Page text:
Mayor Lori Lightfoot’s plan to raise Chicago’s minimum wage to $15-an-hour by 2021, but maintain a “sub-minimum wage” for tipped workers, cleared a key legislative hurdle on Monday to cheers from restaurant owners.
Illinois Restaurant Association President Sam Toia said the “pragmatic” mayoral compromise advanced by the City Council’s Budget Committee “balances the needs of hard-working Chicagoans” struggling to make ends meet with “neighborhood businesses that drive our economy.”
“Maintaining the tipped wage allows severs and bartenders to maximize their earnings while keeping labor costs down for operators and prices reasonable for consumers,” Toia said, arguing that restaurants operate on a narrow profit margin of 3% to 5%.
“By taking a reasonable approach to the $15-an-hour minimum wage that preserves the tipped wage, the City Council will allow restaurants to continue to grow and invest in our communities.”
Toia noted that “all workers are required by law to reach minimum wage.” If tips don’t make up the difference for tipped workers, currently guaranteed $6.40-an-hour, employers must, he said.
“We support strong enforcement and condemn bad actors,” Toia said, noting that only 12 minimum wage violation complaints were filed with the city’s Department of Business Affairs and Consumer Protection last year — and only three this year.
Ethan Sampson serves as vice-president and deputy general counsel of Lettuce Entertain You, whose 1,400 tipped employees currently average $31-an-hour.
Eliminating the lower wage “could jeopardize the tips that tipped workers rely on,” Sampson said.
“They’re currently losing tips to delivery services. That’s a growing part of our business. Price inflation could potentially drive diners out of our doors.”
Ryan Marks, owner/operator of the Legacy Hospitality Group, noted his company is “family-owned with no investors.”
“Eliminating the tipped credit, the tipped minimum wage would be devastating to our bottom line. And potentially put others under,” Marks said.
“This would grossly reduce the income of our tipped employees as patrons are sure to reduce their tipping altogether. We ... would be forced to cut our labor and our employee benefits to survive. Additionally, lack of tips removes the motivation, drive and reward to go above and beyond in providing great service.”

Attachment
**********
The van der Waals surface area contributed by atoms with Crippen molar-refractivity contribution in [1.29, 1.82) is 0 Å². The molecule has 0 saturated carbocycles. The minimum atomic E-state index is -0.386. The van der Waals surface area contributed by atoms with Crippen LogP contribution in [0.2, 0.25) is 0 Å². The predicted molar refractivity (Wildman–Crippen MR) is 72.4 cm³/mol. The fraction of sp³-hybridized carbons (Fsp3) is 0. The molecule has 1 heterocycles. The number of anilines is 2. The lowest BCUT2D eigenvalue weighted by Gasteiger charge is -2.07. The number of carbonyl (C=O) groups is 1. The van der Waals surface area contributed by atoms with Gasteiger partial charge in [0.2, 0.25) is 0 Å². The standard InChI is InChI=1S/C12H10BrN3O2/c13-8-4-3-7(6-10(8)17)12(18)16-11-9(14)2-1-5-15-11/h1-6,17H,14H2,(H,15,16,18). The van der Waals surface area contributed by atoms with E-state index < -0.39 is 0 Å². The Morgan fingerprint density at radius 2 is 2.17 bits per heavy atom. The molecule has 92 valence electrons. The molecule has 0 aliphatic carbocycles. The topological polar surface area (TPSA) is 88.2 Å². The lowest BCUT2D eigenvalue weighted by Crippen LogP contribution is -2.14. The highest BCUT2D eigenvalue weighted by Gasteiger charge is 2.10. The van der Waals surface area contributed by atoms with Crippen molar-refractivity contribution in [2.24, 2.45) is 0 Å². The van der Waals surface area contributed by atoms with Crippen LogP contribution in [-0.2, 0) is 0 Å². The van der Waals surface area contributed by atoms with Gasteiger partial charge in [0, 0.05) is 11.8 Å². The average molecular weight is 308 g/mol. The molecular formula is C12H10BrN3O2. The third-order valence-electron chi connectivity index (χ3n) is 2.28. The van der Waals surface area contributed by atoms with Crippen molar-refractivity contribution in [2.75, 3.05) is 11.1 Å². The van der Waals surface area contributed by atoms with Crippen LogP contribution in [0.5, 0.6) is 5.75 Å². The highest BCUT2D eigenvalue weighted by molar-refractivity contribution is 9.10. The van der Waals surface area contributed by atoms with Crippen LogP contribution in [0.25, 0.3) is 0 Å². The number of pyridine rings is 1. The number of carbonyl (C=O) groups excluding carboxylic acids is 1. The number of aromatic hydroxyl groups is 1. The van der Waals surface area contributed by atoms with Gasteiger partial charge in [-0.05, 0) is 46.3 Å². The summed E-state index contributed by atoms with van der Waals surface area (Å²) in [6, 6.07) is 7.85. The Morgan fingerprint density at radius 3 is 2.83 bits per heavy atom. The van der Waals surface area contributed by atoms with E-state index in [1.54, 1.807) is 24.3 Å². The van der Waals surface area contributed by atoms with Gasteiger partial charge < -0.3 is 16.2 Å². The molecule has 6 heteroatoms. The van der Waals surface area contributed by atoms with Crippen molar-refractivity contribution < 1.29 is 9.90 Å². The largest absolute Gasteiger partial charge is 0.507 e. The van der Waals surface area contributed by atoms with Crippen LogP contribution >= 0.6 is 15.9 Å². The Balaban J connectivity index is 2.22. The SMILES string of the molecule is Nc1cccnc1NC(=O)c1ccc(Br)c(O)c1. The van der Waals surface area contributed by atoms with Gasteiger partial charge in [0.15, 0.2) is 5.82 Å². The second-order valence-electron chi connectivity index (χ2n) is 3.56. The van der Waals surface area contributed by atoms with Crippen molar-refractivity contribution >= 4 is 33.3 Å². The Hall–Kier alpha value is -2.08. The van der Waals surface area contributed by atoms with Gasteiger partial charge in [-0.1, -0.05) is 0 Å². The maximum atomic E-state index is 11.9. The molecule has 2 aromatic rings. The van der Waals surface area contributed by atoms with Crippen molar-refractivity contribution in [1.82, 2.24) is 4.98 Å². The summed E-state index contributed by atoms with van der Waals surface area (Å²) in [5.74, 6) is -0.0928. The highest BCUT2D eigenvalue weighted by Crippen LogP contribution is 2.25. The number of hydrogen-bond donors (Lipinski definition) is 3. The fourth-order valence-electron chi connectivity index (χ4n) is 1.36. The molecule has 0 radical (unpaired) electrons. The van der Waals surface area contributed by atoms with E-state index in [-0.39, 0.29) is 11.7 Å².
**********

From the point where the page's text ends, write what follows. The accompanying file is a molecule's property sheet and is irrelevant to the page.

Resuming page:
On the day she introduced her 2020 budget, Lightfoot threw a bone to progressive aldermen upset about her failure to re-open six shuttered mental health clinics and use revenues generated by a stalled graduated real estate transfer tax to reduce homelessness and build affordable housing.
The mayor agreed to raise Chicago’s minimum wage to $15-an-hour minimum wage by 2021— four years earlier than the state — and include the increase in a sweeping management ordinance tied to her first budget.
On Monday, both the budget and the management ordinance were advanced to the City Council floor, setting the stage for a final vote on both next week.
Under the mayor’s plan, Chicago’s $13 minimum hourly wage would rise to $14 on July 1, 2020 and $15 the following year. After that, minimum-wage workers would be guaranteed annual increases capped at 2.5% and tied to the consumer price index.
The increase would apply to city workers and other agencies of local government under the mayor’s control.
Employees under the age of 18 would also get to $15-an-hour, but more gradually. They would start at $10-an-hour in 2020 and reach $15-an-hour by 2024. In 2025, Chicago would abolish its minimum wage exemption for teen workers.
The guaranteed hourly wage for tipped workers—many of whom are black and Hispanic women working at the lowest levels of the restaurant industry — would rise from $6.40 to $8.40 next year; $8.40 is 60 percent of $15, and it would remain at that percentage.
Small businesses with 20 or fewer employees would have an extended timeline. Their minimum wage would rise by 50 cents-an-hour next year and reach $15-an-hour by 2023. Businesses with fewer than four employees would be exempt altogether.
That’s not good enough to satisfy Ald. Carlos Ramirez-Rosa (35th). He argued again Monday that eliminating the “sub-minimum wage” and phasing in a $15-an-hour wage for all workers was imperative to “reduce workplace sexual harassment” and eradicate a two-tiered system that “leaves black and Latino women in the service industry behind.”